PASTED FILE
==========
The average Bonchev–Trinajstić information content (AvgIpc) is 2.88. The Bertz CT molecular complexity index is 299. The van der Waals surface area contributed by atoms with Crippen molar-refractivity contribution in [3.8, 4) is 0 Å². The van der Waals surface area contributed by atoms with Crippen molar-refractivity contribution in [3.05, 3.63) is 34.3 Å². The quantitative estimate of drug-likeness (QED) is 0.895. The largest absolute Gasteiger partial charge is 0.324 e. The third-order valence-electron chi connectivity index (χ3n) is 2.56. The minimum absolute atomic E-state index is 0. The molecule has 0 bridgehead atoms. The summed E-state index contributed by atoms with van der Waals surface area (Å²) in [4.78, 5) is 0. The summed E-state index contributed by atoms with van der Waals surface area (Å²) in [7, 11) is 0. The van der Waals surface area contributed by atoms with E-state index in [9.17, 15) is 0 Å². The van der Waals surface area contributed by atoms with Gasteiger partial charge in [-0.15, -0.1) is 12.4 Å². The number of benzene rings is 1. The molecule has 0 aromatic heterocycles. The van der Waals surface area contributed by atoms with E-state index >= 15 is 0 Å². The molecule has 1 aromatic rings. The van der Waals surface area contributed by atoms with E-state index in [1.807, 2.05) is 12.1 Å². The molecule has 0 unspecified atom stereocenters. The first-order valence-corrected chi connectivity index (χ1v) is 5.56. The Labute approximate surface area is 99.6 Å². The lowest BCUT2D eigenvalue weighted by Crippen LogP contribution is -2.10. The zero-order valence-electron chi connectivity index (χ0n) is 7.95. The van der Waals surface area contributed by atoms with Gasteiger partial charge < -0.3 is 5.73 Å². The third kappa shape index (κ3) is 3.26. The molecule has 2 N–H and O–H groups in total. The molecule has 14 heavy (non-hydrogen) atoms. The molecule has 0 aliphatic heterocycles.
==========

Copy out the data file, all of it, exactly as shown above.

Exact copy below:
The average Bonchev–Trinajstić information content (AvgIpc) is 2.88. The Bertz CT molecular complexity index is 299. The van der Waals surface area contributed by atoms with Crippen molar-refractivity contribution in [3.8, 4) is 0 Å². The van der Waals surface area contributed by atoms with Crippen molar-refractivity contribution in [3.05, 3.63) is 34.3 Å². The quantitative estimate of drug-likeness (QED) is 0.895. The largest absolute Gasteiger partial charge is 0.324 e. The third-order valence-electron chi connectivity index (χ3n) is 2.56. The minimum absolute atomic E-state index is 0. The molecule has 0 bridgehead atoms. The summed E-state index contributed by atoms with van der Waals surface area (Å²) in [4.78, 5) is 0. The summed E-state index contributed by atoms with van der Waals surface area (Å²) in [7, 11) is 0. The van der Waals surface area contributed by atoms with E-state index in [9.17, 15) is 0 Å². The van der Waals surface area contributed by atoms with Gasteiger partial charge in [-0.15, -0.1) is 12.4 Å². The number of benzene rings is 1. The molecule has 0 aromatic heterocycles. The van der Waals surface area contributed by atoms with E-state index >= 15 is 0 Å². The molecule has 1 aromatic rings. The van der Waals surface area contributed by atoms with E-state index in [1.807, 2.05) is 12.1 Å². The molecule has 0 unspecified atom stereocenters. The first-order valence-corrected chi connectivity index (χ1v) is 5.56. The Labute approximate surface area is 99.6 Å². The lowest BCUT2D eigenvalue weighted by Crippen LogP contribution is -2.10. The zero-order valence-electron chi connectivity index (χ0n) is 7.95. The van der Waals surface area contributed by atoms with Gasteiger partial charge < -0.3 is 5.73 Å². The third kappa shape index (κ3) is 3.26. The molecule has 2 N–H and O–H groups in total. The molecule has 14 heavy (non-hydrogen) atoms. The molecule has 0 aliphatic heterocycles.